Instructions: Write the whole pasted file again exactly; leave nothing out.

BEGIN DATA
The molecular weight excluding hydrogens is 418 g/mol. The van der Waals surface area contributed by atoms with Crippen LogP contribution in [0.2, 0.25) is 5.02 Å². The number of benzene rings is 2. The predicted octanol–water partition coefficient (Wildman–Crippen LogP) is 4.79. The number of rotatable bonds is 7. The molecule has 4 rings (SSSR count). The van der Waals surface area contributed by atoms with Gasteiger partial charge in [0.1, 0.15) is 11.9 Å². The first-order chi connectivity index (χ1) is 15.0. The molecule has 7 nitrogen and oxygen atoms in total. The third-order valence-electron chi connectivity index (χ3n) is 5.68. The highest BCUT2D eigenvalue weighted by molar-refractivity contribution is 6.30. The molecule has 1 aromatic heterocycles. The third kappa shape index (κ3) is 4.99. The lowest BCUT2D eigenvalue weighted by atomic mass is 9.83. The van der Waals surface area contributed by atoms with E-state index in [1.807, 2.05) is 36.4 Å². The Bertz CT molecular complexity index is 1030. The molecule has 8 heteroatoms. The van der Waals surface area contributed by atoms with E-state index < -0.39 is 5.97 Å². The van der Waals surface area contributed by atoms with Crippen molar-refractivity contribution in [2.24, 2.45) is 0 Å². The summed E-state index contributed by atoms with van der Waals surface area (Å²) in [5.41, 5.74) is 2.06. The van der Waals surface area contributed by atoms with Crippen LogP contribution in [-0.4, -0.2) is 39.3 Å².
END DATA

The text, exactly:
The molecular weight excluding hydrogens is 418 g/mol. The van der Waals surface area contributed by atoms with Crippen LogP contribution in [0.2, 0.25) is 5.02 Å². The number of benzene rings is 2. The predicted octanol–water partition coefficient (Wildman–Crippen LogP) is 4.79. The number of rotatable bonds is 7. The molecule has 4 rings (SSSR count). The van der Waals surface area contributed by atoms with Gasteiger partial charge in [0.1, 0.15) is 11.9 Å². The first-order chi connectivity index (χ1) is 15.0. The molecule has 7 nitrogen and oxygen atoms in total. The third-order valence-electron chi connectivity index (χ3n) is 5.68. The highest BCUT2D eigenvalue weighted by molar-refractivity contribution is 6.30. The molecule has 1 aromatic heterocycles. The third kappa shape index (κ3) is 4.99. The lowest BCUT2D eigenvalue weighted by atomic mass is 9.83. The van der Waals surface area contributed by atoms with E-state index in [1.807, 2.05) is 36.4 Å². The Bertz CT molecular complexity index is 1030. The molecule has 8 heteroatoms. The van der Waals surface area contributed by atoms with E-state index < -0.39 is 5.97 Å². The van der Waals surface area contributed by atoms with Crippen molar-refractivity contribution in [2.24, 2.45) is 0 Å². The summed E-state index contributed by atoms with van der Waals surface area (Å²) in [5.41, 5.74) is 2.06. The van der Waals surface area contributed by atoms with Crippen LogP contribution in [-0.4, -0.2) is 39.3 Å².